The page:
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Galena Grinder (Race Report)

by: Erin Sweetser

After Breck 100 was cancelled (I was planning to race the 64 mile race), I had a hole to fill in my race schedule this July. My husband/travel partner and I floated some ideas but weren’t too thrilled on getting too far from Park City, (especially with another big race the following weekend) and we also wanted to find a race where we had a free place to crash.

I searched race schedules and remembered the Galena Grinder in Ketchum, ID, which both of us had done back in 2013. I DNFed due to a broken chain, but I had heard there were some new trails there and so we signed up. I was a little bit tentative about this because the race happened to also fall on my 5 year wedding anniversary, in which I had envisioned myself basking in luxury at the Stein Eriksen Lodge, or the like. Ultimately, we decided the timing was right despite this, so I signed up.

Ketchum is about a 4.5 hour drive from Park City, and one of my favorite places to Nordic ski in the winter. I go up there every year to do the Boulder Mountain Tour, a 32k Nordic race that starts at Galena. However, I hadn’t made it up there to mountain bike since 2013.

Thanks to the hospitality of good friends, we were situated about 25 minutes from the start. I pulled into the parking lot that morning to a pretty quiet crowd, but packet pickup (read: number plate pickup) was a breeze. I really appreciate a race promoter who gives you what you need and doesn’t fill a bag full of swag (crap) that just goes to the landfill.

There was a substantial rain storm the night before the race, and it was about 40 degrees that morning. After a hot July in Utah, this was a shock to the system. I couldn’t decide if I wanted to start the day with my @Hyperthreads arm warmers, but once I searched my bag, I realized I only remembered one arm warmer, so the decision was made for me.

The start was small, only about 25 people entered into the 40 mile race, but pretty special because I was able to line up with my husband, who is a pro racer, and that’s just not usually the case.

The format of the race was unique. There was a 10 mile “prologue” loop which was only done once, and then we did two laps of loop two, which were 15 miles each. There was very minimal information on the race, so check out my Strava map and elevation profile to see what the 2019 iteration of the race looked like.

I was dropped by the lead group pretty quickly, which was fine, because I had my own race to ride. After a short road climb, the fun began, and didn’t end for the next 4 hours. The rumors were true and the flowy single-track up at Galena was some of the most fun riding I have EVER done. It was reminiscent of sweet PNW hero dirt and was truly a brown pow kind of day.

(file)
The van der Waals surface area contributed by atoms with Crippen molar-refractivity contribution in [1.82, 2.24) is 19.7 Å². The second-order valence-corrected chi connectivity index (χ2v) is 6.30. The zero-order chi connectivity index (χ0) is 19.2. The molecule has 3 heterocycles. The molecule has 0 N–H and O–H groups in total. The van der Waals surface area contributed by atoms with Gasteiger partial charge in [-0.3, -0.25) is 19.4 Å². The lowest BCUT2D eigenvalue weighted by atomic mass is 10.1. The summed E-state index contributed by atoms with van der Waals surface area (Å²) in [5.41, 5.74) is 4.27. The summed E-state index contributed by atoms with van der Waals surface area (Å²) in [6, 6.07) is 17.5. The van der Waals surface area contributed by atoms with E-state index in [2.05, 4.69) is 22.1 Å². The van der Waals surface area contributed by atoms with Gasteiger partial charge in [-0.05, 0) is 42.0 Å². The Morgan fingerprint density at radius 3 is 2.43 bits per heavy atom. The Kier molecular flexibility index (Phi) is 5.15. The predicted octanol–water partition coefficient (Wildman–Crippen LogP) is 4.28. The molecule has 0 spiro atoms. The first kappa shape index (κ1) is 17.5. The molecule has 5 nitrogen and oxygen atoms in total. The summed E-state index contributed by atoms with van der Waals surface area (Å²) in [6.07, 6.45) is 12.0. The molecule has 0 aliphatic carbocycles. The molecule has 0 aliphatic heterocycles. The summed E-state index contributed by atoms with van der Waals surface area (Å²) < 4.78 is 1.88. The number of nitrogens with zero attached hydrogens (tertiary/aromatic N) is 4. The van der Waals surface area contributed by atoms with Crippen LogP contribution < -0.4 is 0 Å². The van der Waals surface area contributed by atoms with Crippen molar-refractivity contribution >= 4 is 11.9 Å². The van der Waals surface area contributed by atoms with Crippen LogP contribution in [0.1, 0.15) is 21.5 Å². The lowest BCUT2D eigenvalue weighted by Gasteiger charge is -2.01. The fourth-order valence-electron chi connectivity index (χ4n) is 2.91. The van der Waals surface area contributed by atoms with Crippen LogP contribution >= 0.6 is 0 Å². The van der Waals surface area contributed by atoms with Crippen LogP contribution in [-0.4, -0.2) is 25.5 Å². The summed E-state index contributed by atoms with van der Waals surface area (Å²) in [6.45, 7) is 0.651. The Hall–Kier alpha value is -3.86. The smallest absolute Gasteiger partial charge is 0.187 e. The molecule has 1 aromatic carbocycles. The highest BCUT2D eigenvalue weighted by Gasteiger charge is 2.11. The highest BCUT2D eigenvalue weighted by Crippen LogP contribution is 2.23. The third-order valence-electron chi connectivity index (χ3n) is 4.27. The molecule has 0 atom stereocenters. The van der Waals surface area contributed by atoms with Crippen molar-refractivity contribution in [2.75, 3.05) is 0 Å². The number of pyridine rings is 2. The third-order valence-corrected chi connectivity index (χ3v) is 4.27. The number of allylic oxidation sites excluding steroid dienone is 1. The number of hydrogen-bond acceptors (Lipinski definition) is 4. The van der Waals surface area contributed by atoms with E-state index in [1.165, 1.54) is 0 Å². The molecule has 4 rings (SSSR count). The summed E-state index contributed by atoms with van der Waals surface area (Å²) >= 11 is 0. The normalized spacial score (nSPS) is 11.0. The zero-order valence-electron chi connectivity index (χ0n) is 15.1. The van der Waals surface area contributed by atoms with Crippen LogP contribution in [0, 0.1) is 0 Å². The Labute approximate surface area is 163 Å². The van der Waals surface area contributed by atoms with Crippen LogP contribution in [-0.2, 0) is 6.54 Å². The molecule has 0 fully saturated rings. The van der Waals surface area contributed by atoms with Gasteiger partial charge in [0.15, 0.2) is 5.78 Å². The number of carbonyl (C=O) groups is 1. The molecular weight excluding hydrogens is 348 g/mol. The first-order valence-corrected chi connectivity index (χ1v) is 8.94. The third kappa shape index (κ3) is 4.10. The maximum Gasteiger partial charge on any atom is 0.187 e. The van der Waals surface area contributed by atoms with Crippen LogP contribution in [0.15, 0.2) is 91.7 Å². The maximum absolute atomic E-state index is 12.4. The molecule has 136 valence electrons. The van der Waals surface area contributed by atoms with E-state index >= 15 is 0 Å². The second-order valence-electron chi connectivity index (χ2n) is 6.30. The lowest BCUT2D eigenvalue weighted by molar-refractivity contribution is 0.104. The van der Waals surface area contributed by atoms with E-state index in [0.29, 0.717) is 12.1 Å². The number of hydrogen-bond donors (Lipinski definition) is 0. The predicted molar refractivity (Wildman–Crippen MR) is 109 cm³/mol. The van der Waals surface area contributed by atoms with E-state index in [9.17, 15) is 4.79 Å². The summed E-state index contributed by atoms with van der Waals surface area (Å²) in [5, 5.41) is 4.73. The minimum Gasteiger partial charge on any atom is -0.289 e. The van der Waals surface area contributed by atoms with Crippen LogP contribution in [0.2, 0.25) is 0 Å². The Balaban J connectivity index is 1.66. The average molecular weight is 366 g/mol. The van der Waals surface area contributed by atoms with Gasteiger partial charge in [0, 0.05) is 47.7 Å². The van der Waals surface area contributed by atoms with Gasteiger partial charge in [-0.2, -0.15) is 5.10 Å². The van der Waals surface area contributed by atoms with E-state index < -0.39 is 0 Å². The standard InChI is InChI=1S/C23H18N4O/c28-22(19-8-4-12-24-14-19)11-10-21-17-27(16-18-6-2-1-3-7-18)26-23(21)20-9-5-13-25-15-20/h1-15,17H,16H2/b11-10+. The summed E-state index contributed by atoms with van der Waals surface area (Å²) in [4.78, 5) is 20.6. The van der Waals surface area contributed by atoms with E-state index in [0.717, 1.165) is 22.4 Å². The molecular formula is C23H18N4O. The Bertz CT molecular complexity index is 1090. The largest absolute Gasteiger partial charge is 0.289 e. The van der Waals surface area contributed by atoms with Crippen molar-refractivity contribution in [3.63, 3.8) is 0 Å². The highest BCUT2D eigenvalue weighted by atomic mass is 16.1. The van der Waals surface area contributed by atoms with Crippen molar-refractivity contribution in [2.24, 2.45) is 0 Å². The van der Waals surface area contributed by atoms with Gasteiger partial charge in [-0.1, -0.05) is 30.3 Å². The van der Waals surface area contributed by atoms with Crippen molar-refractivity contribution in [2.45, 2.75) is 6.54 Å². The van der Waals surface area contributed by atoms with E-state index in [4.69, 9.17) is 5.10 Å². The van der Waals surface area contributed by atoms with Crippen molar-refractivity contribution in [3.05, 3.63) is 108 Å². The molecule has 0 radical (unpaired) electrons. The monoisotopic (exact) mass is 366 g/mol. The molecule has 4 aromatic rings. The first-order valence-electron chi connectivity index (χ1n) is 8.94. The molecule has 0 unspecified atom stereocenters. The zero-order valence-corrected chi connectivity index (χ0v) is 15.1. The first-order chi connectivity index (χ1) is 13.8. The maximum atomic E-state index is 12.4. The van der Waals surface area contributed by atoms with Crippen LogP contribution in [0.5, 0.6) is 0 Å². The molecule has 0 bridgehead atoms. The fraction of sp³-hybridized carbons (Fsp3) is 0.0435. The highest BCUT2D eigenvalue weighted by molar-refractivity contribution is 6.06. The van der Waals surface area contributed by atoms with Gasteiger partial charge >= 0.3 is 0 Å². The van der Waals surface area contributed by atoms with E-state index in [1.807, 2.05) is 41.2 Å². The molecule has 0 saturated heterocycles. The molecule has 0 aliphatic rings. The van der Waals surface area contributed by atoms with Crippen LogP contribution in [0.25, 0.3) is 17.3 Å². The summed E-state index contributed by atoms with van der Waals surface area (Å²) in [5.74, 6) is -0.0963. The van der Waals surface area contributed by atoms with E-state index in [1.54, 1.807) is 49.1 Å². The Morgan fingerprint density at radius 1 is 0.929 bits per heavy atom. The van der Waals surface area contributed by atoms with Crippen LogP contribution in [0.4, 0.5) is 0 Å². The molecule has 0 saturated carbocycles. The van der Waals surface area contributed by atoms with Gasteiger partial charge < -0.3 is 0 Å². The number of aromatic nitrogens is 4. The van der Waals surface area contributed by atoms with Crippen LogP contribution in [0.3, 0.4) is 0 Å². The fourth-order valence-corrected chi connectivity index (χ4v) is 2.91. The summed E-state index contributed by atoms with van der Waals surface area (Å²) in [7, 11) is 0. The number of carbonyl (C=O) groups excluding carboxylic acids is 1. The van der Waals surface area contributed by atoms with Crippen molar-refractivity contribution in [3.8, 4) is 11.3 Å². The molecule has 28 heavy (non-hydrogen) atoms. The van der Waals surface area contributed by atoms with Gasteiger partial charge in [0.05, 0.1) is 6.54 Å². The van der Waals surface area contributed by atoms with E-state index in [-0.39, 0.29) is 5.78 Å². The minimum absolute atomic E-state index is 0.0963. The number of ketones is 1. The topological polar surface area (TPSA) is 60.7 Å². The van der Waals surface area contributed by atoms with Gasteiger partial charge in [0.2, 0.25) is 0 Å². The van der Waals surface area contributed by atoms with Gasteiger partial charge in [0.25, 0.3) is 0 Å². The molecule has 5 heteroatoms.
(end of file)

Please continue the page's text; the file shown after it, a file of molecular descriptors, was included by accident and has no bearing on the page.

Because of the small field, I found myself alone for the first two laps, and started to pass racers on my third lap that had done the XC 24-mile race. The trails were incredible, although it’s worth knowing there is a nasty hike-a-bike (for me) climb at miles 18 and 32. I suffered on this part, but seemed to suffer better than others, because I was able to gain or pass people in this section.

The climbs were relatively easy, power-type climbs that suit my riding style, and the descents literally put a smile on my face. I found myself saying (out loud) multiple times, “I’m having so much fun!” This is a race that will make anyone fall in love with bike racing again and again. It made me so fired up for the rest of the season. I also felt strong and was able to push hard the entire time, which was my goal. It was a bit hard to push completely to the outer limits, however, as I was pretty much alone.

I ended up 2nd for women on the day, and received some cash as well as a beautiful necklace made by a local jeweler. The best part of the race is that afterwards, you get to hang out at Galena and have a delicious, catered lunch and beer. It was fun to chat with old friends and fellow racers after. I capped off the day with an ice bath in the river, and my friends grilled up venison burgers from a deer our host shot with a bow last fall. How Idaho is that?

I can’t recommend this event highly enough. Incredible trails, tasty after-party, and that grassroots feel that is hard to find with mountain bike racing being so popular these days. This will now be a permanent fixture on the Sweetser race schedule.

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